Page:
The Morellino pioneer
I can perfectly remember the moment, place and perhaps even the day when I first met Erik Banti. It was in March 1979 and I had gone, on Veronelli’s advice, to meet Stefano Milioni who at the time a promising young wine and food journalist and was organizing the first ‘wine tours’ of wineries on behalf of a famous Roman travel agency. Banti Viaggi had its headquarters at Lungotevere dei Mellini 44, right behind Piazza Cavour, and Erik was its much-feared ‘boss’. At the time he was in his early 30s and came from a very well-to-do family with an aristocratic and Tuscan father and a Danish mother. He had a ‘wild’ youth and had been an authentic Roman playboy with a slew of love affairs that were punctually at the center of press gossip. Then he decided to 'settle down’ and get a serious job.
Together with Milioni and under Veronelli’s supervision, he ‘invented’ what would later be known as wine tourism. Unfortunately, they were apparently a bit ahead of their time because Banti Viaggi folded in 1981. Erik decided to ‘retire’ to the countryside, to Montemerano, where his family owned a home and a small wine estate that no one was looking after. He took it over and began to bottle Morellino di Scansano, at the time a little-known Maremma red, using his own grapes was well as those he bought from neighbors. After having tasted wines from all over the word, Erik had developed a fine palate and he knew what he was doing.
After a few months he invited me to visit his winery which was, in reality, a converted garage with a Vaslin press and some large chestnut and oak barrels. His wine, on the other hand, was not bad at all and while not extraordinary, it was a well-made and delicious red with an aromatic profile typical of the Sangiovese of the area. He began to sell it locally with a label he still uses today and which was designed by Stefano Milioni, who was also a graphic artist. Soon after, and exploiting his popularity, he was making trips back to Rome in his Passat station wagon which was filled with cases of his wines that he sold to the wine shops and restaurants he used to frequent.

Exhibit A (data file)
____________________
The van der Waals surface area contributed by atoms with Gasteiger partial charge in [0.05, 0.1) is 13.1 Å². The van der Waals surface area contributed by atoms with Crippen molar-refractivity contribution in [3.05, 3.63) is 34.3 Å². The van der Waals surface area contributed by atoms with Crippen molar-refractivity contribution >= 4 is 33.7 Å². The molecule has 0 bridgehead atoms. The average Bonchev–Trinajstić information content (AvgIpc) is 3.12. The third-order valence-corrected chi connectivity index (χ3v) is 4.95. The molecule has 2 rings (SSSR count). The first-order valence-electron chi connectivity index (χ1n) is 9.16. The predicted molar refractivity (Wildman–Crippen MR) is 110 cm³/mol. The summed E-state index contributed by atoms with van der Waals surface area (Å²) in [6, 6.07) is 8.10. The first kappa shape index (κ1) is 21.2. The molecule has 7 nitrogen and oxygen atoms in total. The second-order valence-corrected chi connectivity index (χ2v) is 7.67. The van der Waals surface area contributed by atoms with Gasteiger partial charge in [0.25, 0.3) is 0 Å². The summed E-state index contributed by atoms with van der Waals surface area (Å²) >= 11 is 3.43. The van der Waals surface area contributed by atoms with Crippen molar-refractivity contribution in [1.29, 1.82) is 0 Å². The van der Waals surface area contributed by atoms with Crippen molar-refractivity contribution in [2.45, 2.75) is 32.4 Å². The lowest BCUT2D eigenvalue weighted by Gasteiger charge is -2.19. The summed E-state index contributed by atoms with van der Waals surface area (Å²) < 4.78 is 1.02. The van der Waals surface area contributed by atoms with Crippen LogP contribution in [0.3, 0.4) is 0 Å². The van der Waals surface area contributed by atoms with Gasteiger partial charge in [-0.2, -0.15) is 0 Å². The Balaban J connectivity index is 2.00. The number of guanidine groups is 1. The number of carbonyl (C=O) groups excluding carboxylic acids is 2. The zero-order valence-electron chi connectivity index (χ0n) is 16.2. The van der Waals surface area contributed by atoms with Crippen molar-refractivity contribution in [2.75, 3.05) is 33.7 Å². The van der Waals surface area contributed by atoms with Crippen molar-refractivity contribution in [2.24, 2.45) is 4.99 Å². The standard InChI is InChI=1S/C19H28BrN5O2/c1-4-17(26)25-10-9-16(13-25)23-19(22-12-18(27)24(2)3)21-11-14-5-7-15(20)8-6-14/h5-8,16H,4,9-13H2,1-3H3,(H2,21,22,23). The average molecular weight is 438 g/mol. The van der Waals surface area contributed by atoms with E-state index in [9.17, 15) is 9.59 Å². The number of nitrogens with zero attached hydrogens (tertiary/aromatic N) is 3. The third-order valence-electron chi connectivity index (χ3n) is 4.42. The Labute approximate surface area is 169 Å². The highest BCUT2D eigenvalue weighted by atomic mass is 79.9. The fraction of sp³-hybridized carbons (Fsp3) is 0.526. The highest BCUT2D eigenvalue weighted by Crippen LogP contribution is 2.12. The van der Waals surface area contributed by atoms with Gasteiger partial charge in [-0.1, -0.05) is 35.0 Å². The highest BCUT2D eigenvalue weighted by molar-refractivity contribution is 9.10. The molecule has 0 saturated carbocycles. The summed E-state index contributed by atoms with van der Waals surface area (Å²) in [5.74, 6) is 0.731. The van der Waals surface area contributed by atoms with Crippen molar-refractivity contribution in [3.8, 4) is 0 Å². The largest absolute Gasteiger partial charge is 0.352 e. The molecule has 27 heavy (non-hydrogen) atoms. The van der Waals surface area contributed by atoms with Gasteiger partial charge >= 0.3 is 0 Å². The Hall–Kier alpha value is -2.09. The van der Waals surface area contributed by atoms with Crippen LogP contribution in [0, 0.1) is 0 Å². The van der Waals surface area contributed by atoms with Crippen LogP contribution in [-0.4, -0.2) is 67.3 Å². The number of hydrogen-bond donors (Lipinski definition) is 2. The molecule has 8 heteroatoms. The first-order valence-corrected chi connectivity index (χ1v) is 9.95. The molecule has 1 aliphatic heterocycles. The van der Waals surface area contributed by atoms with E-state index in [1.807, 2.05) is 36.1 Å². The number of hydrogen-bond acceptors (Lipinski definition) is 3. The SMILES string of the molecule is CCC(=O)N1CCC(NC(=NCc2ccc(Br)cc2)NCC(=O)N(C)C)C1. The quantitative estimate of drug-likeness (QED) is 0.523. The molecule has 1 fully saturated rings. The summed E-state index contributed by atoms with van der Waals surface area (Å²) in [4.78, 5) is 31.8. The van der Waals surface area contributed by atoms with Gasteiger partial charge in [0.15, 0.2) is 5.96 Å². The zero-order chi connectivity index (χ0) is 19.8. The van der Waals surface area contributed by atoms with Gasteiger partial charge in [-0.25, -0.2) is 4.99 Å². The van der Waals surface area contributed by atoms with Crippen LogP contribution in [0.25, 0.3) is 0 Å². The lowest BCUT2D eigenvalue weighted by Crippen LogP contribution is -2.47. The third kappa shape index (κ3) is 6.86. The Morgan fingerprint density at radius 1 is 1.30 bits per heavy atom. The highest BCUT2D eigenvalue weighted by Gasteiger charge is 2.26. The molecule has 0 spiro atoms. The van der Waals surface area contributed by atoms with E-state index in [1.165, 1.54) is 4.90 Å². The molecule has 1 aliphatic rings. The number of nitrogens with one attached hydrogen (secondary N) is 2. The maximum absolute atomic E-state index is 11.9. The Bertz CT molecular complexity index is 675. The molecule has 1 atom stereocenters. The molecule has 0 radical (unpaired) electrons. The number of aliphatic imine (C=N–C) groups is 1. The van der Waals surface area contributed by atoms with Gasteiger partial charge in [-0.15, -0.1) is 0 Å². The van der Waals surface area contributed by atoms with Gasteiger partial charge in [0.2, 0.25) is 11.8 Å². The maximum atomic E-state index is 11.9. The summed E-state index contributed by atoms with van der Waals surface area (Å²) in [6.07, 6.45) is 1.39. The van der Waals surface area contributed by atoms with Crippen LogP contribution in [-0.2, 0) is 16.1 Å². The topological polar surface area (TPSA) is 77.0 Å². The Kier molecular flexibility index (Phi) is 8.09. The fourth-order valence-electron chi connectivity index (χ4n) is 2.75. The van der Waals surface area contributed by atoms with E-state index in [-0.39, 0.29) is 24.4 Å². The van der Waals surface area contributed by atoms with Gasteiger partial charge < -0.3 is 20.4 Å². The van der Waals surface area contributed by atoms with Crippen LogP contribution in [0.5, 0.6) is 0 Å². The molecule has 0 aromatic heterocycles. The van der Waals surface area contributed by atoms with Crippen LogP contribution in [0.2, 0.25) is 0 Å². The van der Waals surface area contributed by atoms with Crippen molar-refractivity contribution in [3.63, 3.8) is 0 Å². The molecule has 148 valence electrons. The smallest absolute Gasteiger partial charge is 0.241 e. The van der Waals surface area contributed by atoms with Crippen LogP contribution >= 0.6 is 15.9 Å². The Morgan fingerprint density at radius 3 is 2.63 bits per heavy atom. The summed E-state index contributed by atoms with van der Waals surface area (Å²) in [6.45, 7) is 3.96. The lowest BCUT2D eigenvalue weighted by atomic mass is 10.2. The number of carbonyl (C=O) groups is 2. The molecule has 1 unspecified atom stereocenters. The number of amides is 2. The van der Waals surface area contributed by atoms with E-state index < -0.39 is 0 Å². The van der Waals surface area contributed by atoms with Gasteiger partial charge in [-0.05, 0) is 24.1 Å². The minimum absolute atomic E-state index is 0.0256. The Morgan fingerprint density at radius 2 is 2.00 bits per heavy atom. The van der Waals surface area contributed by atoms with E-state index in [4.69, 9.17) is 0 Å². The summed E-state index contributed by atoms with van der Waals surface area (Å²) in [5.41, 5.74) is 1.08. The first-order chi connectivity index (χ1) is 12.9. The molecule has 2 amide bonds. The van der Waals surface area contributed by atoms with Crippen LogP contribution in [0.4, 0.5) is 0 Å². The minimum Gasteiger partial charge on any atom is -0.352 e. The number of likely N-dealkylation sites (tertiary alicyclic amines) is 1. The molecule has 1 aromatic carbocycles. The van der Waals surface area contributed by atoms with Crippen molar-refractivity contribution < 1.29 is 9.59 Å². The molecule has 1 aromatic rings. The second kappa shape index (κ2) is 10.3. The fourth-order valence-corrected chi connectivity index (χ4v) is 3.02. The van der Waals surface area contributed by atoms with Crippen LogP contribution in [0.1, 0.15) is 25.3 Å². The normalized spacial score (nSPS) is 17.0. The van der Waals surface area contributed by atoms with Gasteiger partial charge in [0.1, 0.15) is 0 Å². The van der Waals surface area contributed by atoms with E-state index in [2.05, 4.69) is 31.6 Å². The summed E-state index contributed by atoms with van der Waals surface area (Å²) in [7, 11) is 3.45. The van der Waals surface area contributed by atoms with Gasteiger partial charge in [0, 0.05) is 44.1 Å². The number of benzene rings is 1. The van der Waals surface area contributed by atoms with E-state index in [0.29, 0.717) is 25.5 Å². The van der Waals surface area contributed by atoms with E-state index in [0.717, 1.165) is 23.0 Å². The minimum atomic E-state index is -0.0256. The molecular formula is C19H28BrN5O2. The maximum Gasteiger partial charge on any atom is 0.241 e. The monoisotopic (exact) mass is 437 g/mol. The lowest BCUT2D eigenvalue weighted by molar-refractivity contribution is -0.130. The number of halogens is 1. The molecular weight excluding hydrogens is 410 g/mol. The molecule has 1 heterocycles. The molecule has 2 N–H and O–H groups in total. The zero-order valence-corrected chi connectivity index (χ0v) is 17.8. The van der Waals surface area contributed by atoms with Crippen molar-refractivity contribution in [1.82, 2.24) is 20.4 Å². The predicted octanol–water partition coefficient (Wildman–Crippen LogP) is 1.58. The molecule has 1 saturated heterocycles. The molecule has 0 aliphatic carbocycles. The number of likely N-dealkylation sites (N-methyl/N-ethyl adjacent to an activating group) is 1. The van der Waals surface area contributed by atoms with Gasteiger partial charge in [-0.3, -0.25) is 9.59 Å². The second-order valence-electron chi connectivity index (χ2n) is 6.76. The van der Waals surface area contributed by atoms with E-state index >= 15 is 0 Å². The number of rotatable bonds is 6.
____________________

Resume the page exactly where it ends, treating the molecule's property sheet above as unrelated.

Sometimes he even went to Denmark, always in his station wagon packed with wine, to try and do the same there. He spoke Danish perfectly and knew a lot of people there, too, so it was it wasn’t too hard for him to make his wine known and sell a respectable amount. He did such a good job marketing his Morellino in Rome that it became a trendy wine in the 1980s and much of the following decade. By doing this he also paved the way for many other producers to sell their wine outside Maremma, where the Morellino of Sellari Franceschini and Mantellassi were being made before he got involved. Today Morellino di Scansano has its own DOCG appellation and is known throughout the world.
And its popularity resists even if some producers have sought to turn it into something different from that fragrant and pleasing red it was at the beginning. For me, this was the essence of what it should remain and I think back with some nostalgia to that Morellino 1981, the first vintage Erik produced, which was a real treat.